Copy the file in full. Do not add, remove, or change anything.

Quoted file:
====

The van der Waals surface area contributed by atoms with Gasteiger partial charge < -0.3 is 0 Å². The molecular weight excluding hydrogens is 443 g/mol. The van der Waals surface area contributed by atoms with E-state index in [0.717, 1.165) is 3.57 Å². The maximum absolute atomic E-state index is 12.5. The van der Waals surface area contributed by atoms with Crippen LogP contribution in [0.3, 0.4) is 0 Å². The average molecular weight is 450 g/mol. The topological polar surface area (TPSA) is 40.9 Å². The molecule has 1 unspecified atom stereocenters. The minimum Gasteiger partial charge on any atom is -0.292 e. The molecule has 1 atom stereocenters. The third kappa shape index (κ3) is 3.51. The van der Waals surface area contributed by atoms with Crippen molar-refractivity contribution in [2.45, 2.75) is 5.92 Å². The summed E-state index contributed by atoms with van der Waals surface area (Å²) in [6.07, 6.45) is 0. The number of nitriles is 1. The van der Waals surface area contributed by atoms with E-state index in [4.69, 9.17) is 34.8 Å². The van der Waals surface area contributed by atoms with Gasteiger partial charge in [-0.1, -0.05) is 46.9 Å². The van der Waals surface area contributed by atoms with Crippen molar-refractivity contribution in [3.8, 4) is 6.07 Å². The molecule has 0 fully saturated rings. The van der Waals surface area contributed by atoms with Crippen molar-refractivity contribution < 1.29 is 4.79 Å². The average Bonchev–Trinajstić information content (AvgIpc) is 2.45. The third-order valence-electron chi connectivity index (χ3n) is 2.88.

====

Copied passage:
The van der Waals surface area contributed by atoms with Gasteiger partial charge < -0.3 is 0 Å². The molecular weight excluding hydrogens is 443 g/mol. The van der Waals surface area contributed by atoms with E-state index in [0.717, 1.165) is 3.57 Å². The maximum absolute atomic E-state index is 12.5. The van der Waals surface area contributed by atoms with Crippen LogP contribution in [0.3, 0.4) is 0 Å². The average molecular weight is 450 g/mol. The topological polar surface area (TPSA) is 40.9 Å². The molecule has 1 unspecified atom stereocenters. The minimum Gasteiger partial charge on any atom is -0.292 e. The molecule has 1 atom stereocenters. The third kappa shape index (κ3) is 3.51. The van der Waals surface area contributed by atoms with Crippen molar-refractivity contribution in [2.45, 2.75) is 5.92 Å². The summed E-state index contributed by atoms with van der Waals surface area (Å²) in [6.07, 6.45) is 0. The number of nitriles is 1. The van der Waals surface area contributed by atoms with E-state index in [4.69, 9.17) is 34.8 Å². The van der Waals surface area contributed by atoms with Gasteiger partial charge in [-0.1, -0.05) is 46.9 Å². The van der Waals surface area contributed by atoms with Crippen molar-refractivity contribution in [3.8, 4) is 6.07 Å². The molecule has 0 fully saturated rings. The van der Waals surface area contributed by atoms with Crippen molar-refractivity contribution < 1.29 is 4.79 Å². The average Bonchev–Trinajstić information content (AvgIpc) is 2.45. The third-order valence-electron chi connectivity index (χ3n) is 2.88.